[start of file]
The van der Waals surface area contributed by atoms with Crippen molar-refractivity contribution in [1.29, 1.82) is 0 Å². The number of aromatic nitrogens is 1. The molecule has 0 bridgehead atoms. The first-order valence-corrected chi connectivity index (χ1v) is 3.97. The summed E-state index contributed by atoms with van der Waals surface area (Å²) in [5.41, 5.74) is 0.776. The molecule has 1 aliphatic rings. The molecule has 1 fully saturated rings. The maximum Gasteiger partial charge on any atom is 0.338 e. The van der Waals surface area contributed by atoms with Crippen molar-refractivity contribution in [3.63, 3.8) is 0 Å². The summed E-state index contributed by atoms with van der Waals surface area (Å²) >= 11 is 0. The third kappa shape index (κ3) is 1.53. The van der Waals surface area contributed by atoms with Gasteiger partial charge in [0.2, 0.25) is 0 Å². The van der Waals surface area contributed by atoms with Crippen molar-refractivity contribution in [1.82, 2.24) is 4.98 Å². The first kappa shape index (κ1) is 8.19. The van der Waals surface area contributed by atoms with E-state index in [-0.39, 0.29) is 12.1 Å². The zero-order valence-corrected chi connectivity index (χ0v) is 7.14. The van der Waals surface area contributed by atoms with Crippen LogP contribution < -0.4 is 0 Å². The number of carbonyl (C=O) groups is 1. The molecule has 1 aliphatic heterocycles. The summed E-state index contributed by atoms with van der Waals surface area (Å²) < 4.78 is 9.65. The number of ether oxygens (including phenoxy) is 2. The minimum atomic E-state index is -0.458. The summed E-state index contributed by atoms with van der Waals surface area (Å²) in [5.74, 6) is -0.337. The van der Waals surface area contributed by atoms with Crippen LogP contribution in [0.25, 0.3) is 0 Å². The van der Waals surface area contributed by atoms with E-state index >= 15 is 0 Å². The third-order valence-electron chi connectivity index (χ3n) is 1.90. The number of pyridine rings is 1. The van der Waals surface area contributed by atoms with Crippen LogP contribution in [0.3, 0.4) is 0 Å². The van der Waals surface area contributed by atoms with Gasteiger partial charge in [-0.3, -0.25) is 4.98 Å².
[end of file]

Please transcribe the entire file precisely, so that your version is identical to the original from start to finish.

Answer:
The van der Waals surface area contributed by atoms with Crippen molar-refractivity contribution in [1.29, 1.82) is 0 Å². The number of aromatic nitrogens is 1. The molecule has 0 bridgehead atoms. The first-order valence-corrected chi connectivity index (χ1v) is 3.97. The summed E-state index contributed by atoms with van der Waals surface area (Å²) in [5.41, 5.74) is 0.776. The molecule has 1 aliphatic rings. The molecule has 1 fully saturated rings. The maximum Gasteiger partial charge on any atom is 0.338 e. The van der Waals surface area contributed by atoms with Crippen molar-refractivity contribution in [3.63, 3.8) is 0 Å². The summed E-state index contributed by atoms with van der Waals surface area (Å²) >= 11 is 0. The third kappa shape index (κ3) is 1.53. The van der Waals surface area contributed by atoms with Gasteiger partial charge in [0.2, 0.25) is 0 Å². The van der Waals surface area contributed by atoms with Crippen molar-refractivity contribution in [1.82, 2.24) is 4.98 Å². The first kappa shape index (κ1) is 8.19. The van der Waals surface area contributed by atoms with E-state index in [-0.39, 0.29) is 12.1 Å². The zero-order valence-corrected chi connectivity index (χ0v) is 7.14. The van der Waals surface area contributed by atoms with Crippen LogP contribution < -0.4 is 0 Å². The number of carbonyl (C=O) groups is 1. The molecule has 1 aliphatic heterocycles. The summed E-state index contributed by atoms with van der Waals surface area (Å²) < 4.78 is 9.65. The number of ether oxygens (including phenoxy) is 2. The minimum atomic E-state index is -0.458. The summed E-state index contributed by atoms with van der Waals surface area (Å²) in [5.74, 6) is -0.337. The van der Waals surface area contributed by atoms with Crippen LogP contribution in [0.25, 0.3) is 0 Å². The van der Waals surface area contributed by atoms with E-state index >= 15 is 0 Å². The third-order valence-electron chi connectivity index (χ3n) is 1.90. The number of pyridine rings is 1. The van der Waals surface area contributed by atoms with Crippen LogP contribution in [0.3, 0.4) is 0 Å². The van der Waals surface area contributed by atoms with Gasteiger partial charge in [-0.3, -0.25) is 4.98 Å².